California Regulation Causes a Positive Shift in Entertainment

Even though the gender pay gap has persisted to plague our society, California this year passed a law that prohibited employers from asking potential workers their previous salaries. This has been positive in so many ways: forcing employers to not judge minorities and women for the past wages they were given—because they may have been decided based on the wrong reasons—and allowing them to focus on the actual value that an individual may bring.

Though this regulation will greatly affect every field, the entertainment industry has been particularly impacted due to the systemic changes that are needing to be recalculated. Since the beginning of film, actors’ salaries have been based off of their previous quotes and essentially nothing else. This quote system is very outdated and has forced women and those of races that are not white to be at the bottom of the totem pole solely due to their insufficient opportunities in TV and film.

The issue of pay inequality in entertainment is not one that goes unnoticed. Just last year, Mark Wahlberg—who is the most paid actor in the world—was allotted $1.5 million for reshooting certain shots in All the Money in the World, whereas Michelle Williams—his very equal counterpart in the movie—was given a mere $1,000. Women of color have also historically been paid less than most other actors, but that has been steadily increasing over this year. Hence, having this regulation be placed on California, which is the home to the entertainment capital, may be a very positive step for pay equality.

However, it has come with some difficulties for the industry as this precedent has been set for so long. Instead of solely looking at an actor’s last project, producers and casting directors are challenged to weigh the value of each character in a film. Studios have had to drive up their producing budgets due to this—as those stars who have formerly been paid at one price will not settle for much less, so the entirety of the casting cost will are needing to increase. Others, though, believe that production costs are continuing to drastically increase due to more competition and better-quality features being produced, not just this new law.

In contrast to film, television has shown greater pay equality throughout time. Actors and actresses on average have been making almost the same amount, whereas women in film make a whopping fourth of what the males are receiving. To add to that, the highest grossing actor in TV is the beautiful, Latina Sofia Vergara, which is a win for many in this situation.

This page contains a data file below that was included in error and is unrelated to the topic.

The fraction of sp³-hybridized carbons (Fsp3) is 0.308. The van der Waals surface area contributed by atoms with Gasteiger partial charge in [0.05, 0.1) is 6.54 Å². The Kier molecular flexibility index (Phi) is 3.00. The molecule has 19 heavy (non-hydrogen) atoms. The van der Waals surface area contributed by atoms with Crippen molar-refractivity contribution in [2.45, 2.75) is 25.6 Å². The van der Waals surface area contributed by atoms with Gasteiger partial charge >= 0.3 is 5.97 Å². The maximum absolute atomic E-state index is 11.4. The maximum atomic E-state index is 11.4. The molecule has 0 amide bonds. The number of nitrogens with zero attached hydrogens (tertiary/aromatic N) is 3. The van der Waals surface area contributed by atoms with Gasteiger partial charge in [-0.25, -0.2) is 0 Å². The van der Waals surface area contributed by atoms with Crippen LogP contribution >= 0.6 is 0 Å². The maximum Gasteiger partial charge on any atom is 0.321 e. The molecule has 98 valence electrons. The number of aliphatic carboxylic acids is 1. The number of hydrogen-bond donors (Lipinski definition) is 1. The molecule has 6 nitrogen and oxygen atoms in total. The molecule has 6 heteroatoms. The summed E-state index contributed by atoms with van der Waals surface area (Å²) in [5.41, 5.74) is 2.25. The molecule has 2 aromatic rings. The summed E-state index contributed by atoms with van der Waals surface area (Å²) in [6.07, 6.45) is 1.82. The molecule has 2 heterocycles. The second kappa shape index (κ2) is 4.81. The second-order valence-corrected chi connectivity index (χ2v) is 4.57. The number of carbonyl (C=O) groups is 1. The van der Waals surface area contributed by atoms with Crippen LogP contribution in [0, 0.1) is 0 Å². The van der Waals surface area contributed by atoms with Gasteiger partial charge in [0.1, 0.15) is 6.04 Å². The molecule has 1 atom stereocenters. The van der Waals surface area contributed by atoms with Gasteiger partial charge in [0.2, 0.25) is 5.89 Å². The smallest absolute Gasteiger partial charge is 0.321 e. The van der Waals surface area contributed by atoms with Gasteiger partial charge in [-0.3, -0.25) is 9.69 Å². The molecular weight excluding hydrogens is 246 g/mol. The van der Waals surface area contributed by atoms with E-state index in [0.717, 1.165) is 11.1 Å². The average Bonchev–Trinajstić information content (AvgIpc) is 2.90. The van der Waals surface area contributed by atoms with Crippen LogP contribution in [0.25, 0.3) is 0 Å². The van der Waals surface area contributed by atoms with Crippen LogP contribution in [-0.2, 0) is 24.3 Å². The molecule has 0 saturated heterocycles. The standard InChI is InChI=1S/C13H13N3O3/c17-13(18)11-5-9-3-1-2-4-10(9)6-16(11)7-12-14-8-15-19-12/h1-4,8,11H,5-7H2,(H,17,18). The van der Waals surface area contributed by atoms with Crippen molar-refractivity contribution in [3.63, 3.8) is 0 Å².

Due to the rise of streaming services such as Netflix and Hulu, people of minorities have been provided with many more opportunities in television and are able to receive numerous roles in a shorter amount of time. This boom in the entertainment industry combined with the new regulation in California has already shown to make positive impacts on wages of actors. Now that such a widely known and greatly talked about industry is changing in a positive direction, it can hopefully have a significant impact on many other fields and possibly lead to a narrowing of the gender pay gap as a whole.

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3 thoughts on “California Regulation Causes a Positive Shift in Entertainment

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  1. All throughout American the gender gap for pay is still very much intact. So, of course I was aware that it is an issue in entertainment, but I had no idea how intense the inequality was. I appreciate the specific example of the Walberg versus Williams pay – that is truly astonishing. I think it added a sense of urgency to the article. Your point about alternative television left me wondering if there is a solution to the gender gap in classic media, or if we will need to look to new forms of media to fix the problem. I think that alternative media is a good start, but classic television and movie providers should feel a need to be more equal, especially with the controversies surrounding the industry today.

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  2. The gender wage gap is a tricky phenomenon. On the one hand, it has decreased significantly for most women, especially in working-class blue collar type positions. The wage gap is now lower than it ever has. However, the push to close the gap has stalled in the past few years, and the progress has not been as much as so many would hope. Even worse, women in top executive, academic, and government positions have actually witnessed an increase in the gender wage gap over the last few years, which is extremely discouraging. When women in top positions do not see much improvement, it can discourage other women from the hard work and dedication it takes to get those types of positions–just when we need them most.

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  3. It seems as though the movie industry is behind the television industry in many ways- casting minorities has also been an issue that television has been much better at incorporating into the industry than film.
    I think that the new regulation will be a positive shift in the pursuit for equal pay. I was surprised by the examples and statistics you provided. I think that weighing the pay based off the importance of the character rather than previous pay will be a beneficial way to prevent underpaying or undervaluing some actors and actresses.

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